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THE LAST LEAF.

Lone trembling one! Last of a summer race, withered and sear, And shivering — wherefore art thou lingering here?

Thy work is done.

Thou hast seen all The summer flowers reposing in their tomb, And the green leaves, that knew thee in their bloom,

Wither and fall!

The voice of Spring,
Which called thee into being, ne'er again
Will greet thee - nor the gentle Summer rain

New verdure bring.

The Zephyr's breath
No more will wake for thee its melody -
But the lone sighing of the blast shall be

Thy hymn of death.

Yet a few days, A few faint struggles with the Autumn storm, And the strained eye, to catch thy quivering form,

In vain may gaze.

Pale Autumn leaf! Thou art an emblem of mortality. The broken heart, once young and fresh like thee,

Withered by grief,

Whose leaves are fled, Whose loved ones all have drooped and died away, Still clings to life — and lingering, loves to stay

Above the dead !

But list — even now I hear the gathering of the wintry blast; It comes — thy frail form trembles — it is past !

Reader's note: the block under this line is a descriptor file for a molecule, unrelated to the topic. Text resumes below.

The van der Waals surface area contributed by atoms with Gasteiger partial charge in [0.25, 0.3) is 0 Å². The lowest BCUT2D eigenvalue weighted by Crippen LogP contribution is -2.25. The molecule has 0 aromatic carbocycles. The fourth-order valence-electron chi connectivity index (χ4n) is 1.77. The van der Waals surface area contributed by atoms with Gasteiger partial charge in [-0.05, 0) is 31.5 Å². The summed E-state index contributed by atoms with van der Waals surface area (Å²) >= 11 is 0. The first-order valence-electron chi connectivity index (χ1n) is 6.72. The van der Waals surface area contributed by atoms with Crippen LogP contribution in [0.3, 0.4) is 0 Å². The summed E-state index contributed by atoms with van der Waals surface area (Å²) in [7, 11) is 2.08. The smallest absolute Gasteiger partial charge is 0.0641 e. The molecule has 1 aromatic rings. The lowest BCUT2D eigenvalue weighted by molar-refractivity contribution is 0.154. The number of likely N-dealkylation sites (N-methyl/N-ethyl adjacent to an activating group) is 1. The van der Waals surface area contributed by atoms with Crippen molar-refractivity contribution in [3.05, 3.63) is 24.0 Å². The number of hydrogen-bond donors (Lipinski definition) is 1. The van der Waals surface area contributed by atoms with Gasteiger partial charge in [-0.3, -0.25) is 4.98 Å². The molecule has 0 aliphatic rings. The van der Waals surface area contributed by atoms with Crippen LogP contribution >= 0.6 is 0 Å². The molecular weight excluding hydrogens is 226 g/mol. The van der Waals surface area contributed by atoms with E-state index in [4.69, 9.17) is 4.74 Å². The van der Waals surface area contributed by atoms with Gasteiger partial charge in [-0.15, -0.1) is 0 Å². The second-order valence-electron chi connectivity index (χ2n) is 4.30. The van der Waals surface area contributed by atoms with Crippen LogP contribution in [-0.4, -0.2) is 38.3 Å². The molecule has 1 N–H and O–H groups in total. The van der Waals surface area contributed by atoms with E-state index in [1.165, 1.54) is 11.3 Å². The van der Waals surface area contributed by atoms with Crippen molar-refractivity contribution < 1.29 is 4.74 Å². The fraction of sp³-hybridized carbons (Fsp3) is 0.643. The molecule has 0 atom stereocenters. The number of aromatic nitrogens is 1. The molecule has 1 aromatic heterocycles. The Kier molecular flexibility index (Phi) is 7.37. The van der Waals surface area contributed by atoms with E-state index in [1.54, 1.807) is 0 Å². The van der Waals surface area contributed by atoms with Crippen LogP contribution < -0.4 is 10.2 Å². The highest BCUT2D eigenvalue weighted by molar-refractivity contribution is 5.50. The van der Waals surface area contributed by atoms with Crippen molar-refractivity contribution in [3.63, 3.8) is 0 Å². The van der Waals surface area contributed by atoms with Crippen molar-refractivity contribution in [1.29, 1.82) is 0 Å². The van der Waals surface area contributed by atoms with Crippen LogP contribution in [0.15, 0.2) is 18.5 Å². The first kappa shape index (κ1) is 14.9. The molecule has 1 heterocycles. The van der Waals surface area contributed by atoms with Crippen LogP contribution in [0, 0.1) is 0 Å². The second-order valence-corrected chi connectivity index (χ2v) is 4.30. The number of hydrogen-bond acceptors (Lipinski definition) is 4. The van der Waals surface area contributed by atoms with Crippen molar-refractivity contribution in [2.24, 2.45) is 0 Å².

And so art thou.

TO A LADY,

WITH A WITHERED LEAF.

What offering can the minstrel bring,

To cast upon affection's shrine ? 'Twas hard thy magic spells to fling

O'er the fond heart already thine !

Thou wouldst not prize the glittering gem,

Thou wouldst but cast the pearl away; For thine is now a diadem,

Of lustre brighter far than they.

I will not bring the spring-tide flower,

Reposing on its gentle leaf;
Its memory lives but for an hour -

I would not thine should be as brief.

My heart ! — but that has long been thine —

'Twere but a worthless offering ; The ruin of a rifled shrine,

A flower that fast is withering.

My song ! — 'tis but a mournful strain,

So deep in sorrow's mantle clad, E’en echo will not wake again

The music of a strain so sad.

A wilher'd leaf! nay, scorn it not,

Nor deem it all unworthy thee; It grew upon a hallow'd spot,

And sacred is its memory.

I pluck'd it from a lonely bough,

That hung above my mother's grave, And felt, e'en then, that none but thou

Could'st prize the gift affection gave.

She faded with the flowers of spring,

That o'er her lifeless form was cast, — And when I pluck'd this faded thing,

'Twas shivering in the autumn blast.

'Twas the last one! -- all — all were gone,

They bloom'd not where the yew trees wave; This leaf and I were left alone,

Pale watchers o'er my mother's grave.

I mark’d it, when full oft I sought

That spot so dear to memory; I loved it -- for I fondly thought,

It linger'd there to mourn with me!

I've moisten’d it with many a tear,

I've hallow'd it with many a prayer: And while this bursting heart was clear

From guilt's dark stain, I shrined it there.

Now, lady, now the gift is thine !

Oh, guard it with a vestal's care; Make but thine angel heart its shrine,

And I will kneel and worship there !

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